As tech companies continue to layoff employees, many workers are beginning to shift to military-industrial workplaces, including the Pentagon.
- One-third of tech workers say they are more likely than they were a year ago to consider working for the military, according to a recent survey by Morning Consult.
- The survey also shows that nearly half of the tech workers are reportedly OK with their work being used on the battlefield.
- In January, amid the mass layoffs, the National Security Agency (NSA) announced what it called “one of its largest hiring surges in 30 years with openings for over 3,000 new employees.”
Why it’s news
Military defense jobs are not typically sought-after for tech workers, but as layoffs continue to surge through the market, the Pentagon and its defense contractors have acquired top talent to fill roles.
In years prior, tech workers were often able to be choosier when selecting their jobs, but mass tech layoffs have been leaving workers unemployed and hunting for employment in an oversaturated market. This has been good for military-industrial workplaces looking for experienced tech workers.
One-third of tech workers say they are more likely than they were a year ago to consider working for the military-industrial complex, according to a recent survey by Morning Consult.
Since the layoffs began in November 2022, government defense workplaces have seen a large rise in applications from tech workers looking for jobs. The unemployed quickly seek a job, and most defense workplaces are hiring openly.
In January, the NSA announced what it called “one of its largest hiring surges in 30 years with openings for over 3,000 new employees,” with nearly half of the roles being in tech.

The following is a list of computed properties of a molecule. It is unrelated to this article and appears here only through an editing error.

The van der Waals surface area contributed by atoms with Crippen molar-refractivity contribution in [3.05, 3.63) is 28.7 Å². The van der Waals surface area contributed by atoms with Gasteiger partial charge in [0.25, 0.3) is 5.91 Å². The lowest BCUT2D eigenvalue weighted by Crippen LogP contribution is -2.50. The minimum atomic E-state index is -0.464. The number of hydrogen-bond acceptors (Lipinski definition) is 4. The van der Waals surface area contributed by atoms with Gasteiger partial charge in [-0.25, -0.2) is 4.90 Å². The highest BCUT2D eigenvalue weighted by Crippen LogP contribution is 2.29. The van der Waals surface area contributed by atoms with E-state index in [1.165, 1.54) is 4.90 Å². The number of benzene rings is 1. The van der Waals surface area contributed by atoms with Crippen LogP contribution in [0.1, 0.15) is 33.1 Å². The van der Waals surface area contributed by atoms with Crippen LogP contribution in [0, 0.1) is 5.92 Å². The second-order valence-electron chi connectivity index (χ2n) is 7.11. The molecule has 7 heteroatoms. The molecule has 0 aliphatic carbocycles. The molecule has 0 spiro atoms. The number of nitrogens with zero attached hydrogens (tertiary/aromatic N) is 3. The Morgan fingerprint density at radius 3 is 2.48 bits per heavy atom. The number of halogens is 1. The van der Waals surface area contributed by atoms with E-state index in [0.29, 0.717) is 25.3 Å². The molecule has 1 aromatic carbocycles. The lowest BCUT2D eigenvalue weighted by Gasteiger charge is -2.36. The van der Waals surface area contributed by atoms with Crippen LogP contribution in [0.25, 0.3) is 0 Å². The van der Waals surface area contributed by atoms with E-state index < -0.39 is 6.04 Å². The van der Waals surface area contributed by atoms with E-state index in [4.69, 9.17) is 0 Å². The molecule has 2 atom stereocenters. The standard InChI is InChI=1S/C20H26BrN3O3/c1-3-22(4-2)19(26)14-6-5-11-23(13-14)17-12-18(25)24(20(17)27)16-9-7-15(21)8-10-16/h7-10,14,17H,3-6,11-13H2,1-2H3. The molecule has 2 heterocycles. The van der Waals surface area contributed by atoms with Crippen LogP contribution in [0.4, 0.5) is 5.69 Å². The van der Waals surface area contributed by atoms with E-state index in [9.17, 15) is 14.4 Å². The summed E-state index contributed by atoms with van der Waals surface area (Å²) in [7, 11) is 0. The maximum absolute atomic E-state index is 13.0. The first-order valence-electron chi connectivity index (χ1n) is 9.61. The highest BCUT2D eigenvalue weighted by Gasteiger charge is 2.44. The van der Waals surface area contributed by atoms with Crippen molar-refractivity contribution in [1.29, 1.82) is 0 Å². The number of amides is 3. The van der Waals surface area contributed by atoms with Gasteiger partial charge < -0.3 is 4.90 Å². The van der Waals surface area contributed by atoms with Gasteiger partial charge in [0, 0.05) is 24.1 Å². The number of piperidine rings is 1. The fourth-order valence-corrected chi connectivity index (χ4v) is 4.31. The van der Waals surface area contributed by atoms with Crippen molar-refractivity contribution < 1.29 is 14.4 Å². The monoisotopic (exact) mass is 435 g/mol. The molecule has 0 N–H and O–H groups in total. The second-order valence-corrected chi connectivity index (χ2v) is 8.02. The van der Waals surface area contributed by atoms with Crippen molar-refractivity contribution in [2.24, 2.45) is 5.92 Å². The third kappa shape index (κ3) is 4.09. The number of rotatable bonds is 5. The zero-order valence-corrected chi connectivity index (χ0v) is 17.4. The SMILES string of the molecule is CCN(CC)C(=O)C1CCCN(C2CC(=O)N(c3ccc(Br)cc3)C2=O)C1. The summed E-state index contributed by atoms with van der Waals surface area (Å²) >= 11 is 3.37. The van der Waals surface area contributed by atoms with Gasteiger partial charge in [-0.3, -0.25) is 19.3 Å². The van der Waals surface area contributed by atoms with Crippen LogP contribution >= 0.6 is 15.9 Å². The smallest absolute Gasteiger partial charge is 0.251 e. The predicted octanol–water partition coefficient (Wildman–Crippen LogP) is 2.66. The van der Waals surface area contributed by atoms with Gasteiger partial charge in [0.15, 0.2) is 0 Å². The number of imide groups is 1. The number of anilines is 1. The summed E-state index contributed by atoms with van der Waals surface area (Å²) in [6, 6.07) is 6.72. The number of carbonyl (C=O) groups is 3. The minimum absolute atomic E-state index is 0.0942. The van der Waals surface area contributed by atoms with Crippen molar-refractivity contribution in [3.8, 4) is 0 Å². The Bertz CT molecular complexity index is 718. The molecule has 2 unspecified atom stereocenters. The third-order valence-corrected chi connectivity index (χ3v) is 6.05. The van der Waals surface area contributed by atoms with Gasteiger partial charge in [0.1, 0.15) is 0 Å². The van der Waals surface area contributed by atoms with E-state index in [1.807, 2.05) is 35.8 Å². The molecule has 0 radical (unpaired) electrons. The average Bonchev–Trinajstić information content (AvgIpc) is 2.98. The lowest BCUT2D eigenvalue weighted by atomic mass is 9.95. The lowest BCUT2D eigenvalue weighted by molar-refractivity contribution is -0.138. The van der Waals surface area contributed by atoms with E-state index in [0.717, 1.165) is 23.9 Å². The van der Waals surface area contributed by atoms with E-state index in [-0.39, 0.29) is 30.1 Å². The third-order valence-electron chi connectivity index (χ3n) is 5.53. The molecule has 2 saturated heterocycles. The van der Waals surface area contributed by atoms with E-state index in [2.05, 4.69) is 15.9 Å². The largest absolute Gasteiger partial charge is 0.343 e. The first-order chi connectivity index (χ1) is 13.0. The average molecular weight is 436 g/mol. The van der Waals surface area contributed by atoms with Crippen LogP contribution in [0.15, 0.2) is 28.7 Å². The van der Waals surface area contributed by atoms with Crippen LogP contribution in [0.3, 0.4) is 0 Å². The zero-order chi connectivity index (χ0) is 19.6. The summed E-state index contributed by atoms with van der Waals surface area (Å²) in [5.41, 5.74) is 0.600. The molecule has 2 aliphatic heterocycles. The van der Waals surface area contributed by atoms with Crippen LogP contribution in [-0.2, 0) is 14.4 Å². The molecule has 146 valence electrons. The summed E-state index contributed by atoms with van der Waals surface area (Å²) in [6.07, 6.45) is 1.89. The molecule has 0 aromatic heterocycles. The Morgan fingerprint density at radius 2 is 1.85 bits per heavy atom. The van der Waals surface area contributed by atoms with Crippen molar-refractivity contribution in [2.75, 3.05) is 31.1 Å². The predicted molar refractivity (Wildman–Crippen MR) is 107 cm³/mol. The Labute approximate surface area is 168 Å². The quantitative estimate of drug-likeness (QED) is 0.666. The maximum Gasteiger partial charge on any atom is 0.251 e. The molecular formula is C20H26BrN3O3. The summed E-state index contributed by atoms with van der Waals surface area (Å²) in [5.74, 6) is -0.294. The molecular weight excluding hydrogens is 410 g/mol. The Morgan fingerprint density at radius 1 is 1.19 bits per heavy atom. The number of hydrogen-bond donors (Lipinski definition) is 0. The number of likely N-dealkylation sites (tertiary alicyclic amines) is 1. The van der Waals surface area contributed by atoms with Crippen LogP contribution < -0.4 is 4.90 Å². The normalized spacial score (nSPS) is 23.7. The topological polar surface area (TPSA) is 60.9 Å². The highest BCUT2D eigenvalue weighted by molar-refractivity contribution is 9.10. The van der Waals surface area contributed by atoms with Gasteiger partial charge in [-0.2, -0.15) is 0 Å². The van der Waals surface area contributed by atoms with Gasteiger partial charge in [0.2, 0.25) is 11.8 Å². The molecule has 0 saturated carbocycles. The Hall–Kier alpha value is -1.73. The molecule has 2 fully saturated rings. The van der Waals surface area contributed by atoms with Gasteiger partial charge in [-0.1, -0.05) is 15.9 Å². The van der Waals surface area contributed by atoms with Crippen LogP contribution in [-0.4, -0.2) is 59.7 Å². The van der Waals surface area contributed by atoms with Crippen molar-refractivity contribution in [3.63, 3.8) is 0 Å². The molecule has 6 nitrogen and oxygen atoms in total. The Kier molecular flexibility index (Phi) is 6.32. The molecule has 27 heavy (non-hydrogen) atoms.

“We absolutely are trying to take advantage of these tech layoffs,” Molly Moore, the agency’s deputy director of workforce support activities, told Nextgov.
Government defense jobs cannot pay as much as the typical high-paying, remote-friendly workplaces that many tech industry workers are accustomed to, but in desperate times the applications are piling up with laid-off workers.
The survey shows employees are starting to become less reliant on money and are beginning to look for more job security. 60% of tech workers say they’re actively or passively looking for a new job, and the factor they’re most likely to consider important isn’t salary or benefits, but job security, the survey says.
The Pentagon’s push for workers
The Pentagon is aiming to add new cyber work and compete with others by introducing a new cyber workforce strategy, including training programs, recruitment process changes, apprenticeship programs, and remote work.
The Department of Defense (DoD) has a 25% vacancy rate in its cyber workforce across military and civilian roles, according to the principal director for resources and analysis, Mark Gorak.
To compete with others, the Pentagon has created a strategy with four goals: identify what skills are needed, recruit more talent needed, develop a cyber-minded workplace culture, and retain the talent it has.
Although the government cannot compete with higher salaries, it plans to introduce training sessions and remote work, which has been proving to work as employees are becoming less reliant on high salaries.
The Department of Defense recently released a cyber workforce strategy that it plans to implement between 2023 and 2027, although not all of the goals will be able to be met.
“We have chosen specifically to be bold,” says Gorak. “We’re going to try new things, and we’re going to try innovative things, which not all will work, and that’s OK.”